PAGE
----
Cartagena - Colombia and the Revolutionary Armed Forces of Colombia, known as FARC, signed on Monday a peace deal aimed at ending more than 50 years of conflict in the South American country.
Cartagena – Colombia and the Revolutionary Armed Forces of Colombia, known as FARC, signed on Monday a peace deal aimed at ending more than 50 years of conflict in the South American country.
Colombian President Juan Manuel Santos and the top rebel commander, Timoleon Jimenez, known as Timochenko, met in the port city of Cartagena to sign the peace document.
Timochenko apologised to “all the victims of the conflict” and was greeted by cheers and applause.
He said: “I would like to ask for forgiveness for all the pain that we have caused during this war.”
Guests dressed in white at the ceremony in Cartagena, to symbolise peace.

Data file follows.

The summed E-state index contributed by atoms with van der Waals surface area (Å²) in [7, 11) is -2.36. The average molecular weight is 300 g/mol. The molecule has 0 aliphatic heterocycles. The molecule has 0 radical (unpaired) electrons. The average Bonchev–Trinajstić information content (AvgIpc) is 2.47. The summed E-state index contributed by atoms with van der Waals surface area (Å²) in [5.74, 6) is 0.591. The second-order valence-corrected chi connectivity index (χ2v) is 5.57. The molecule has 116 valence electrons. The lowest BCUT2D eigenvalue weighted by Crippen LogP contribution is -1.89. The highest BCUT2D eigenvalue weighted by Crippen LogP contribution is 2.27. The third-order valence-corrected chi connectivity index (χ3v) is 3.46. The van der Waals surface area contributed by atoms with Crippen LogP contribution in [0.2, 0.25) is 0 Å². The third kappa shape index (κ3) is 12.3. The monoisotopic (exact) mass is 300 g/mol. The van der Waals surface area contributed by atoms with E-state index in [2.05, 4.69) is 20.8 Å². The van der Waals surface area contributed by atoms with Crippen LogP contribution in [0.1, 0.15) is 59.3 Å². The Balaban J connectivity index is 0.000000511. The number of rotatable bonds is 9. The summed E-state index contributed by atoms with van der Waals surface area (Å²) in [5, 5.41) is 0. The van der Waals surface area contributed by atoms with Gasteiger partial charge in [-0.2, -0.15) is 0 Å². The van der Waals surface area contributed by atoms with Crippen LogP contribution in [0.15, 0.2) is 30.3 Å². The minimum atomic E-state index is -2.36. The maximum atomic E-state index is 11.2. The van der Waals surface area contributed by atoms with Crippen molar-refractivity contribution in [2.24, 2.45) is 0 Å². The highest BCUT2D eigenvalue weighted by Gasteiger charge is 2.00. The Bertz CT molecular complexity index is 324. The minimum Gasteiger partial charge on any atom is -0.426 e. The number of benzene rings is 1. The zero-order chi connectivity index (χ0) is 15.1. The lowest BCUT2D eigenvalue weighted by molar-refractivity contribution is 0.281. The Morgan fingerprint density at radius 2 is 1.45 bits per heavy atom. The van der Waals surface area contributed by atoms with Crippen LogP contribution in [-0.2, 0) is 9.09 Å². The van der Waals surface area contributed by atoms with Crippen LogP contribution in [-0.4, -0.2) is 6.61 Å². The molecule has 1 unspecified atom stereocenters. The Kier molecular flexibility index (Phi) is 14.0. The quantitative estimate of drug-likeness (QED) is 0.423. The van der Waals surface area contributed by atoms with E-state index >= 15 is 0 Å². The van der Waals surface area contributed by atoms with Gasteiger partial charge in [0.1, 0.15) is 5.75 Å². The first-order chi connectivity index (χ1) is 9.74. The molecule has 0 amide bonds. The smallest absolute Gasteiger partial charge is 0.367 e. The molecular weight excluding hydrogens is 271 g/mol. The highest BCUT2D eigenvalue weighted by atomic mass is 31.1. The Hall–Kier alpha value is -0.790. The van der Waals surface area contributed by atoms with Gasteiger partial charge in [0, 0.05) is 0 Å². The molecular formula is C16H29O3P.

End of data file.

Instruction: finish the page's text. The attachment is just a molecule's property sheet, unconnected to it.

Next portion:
The last of the major Cold War conflicts killed 260,000 people and left more than six millions internally displaced.
Leaders from Latin America gathered for the event. U.S. Secretary of State John Kerry and U.N. Secretary General Ban Ki-moon also attended.
The peace deal between FARC and the government took four years to negotiate. The sides agreed to the deal in June. The negotiations mainly took place in Havana, Cuba after starting in Oslo, Norway in 2012.
The agreement must be approved in a referendum to be held on October 2.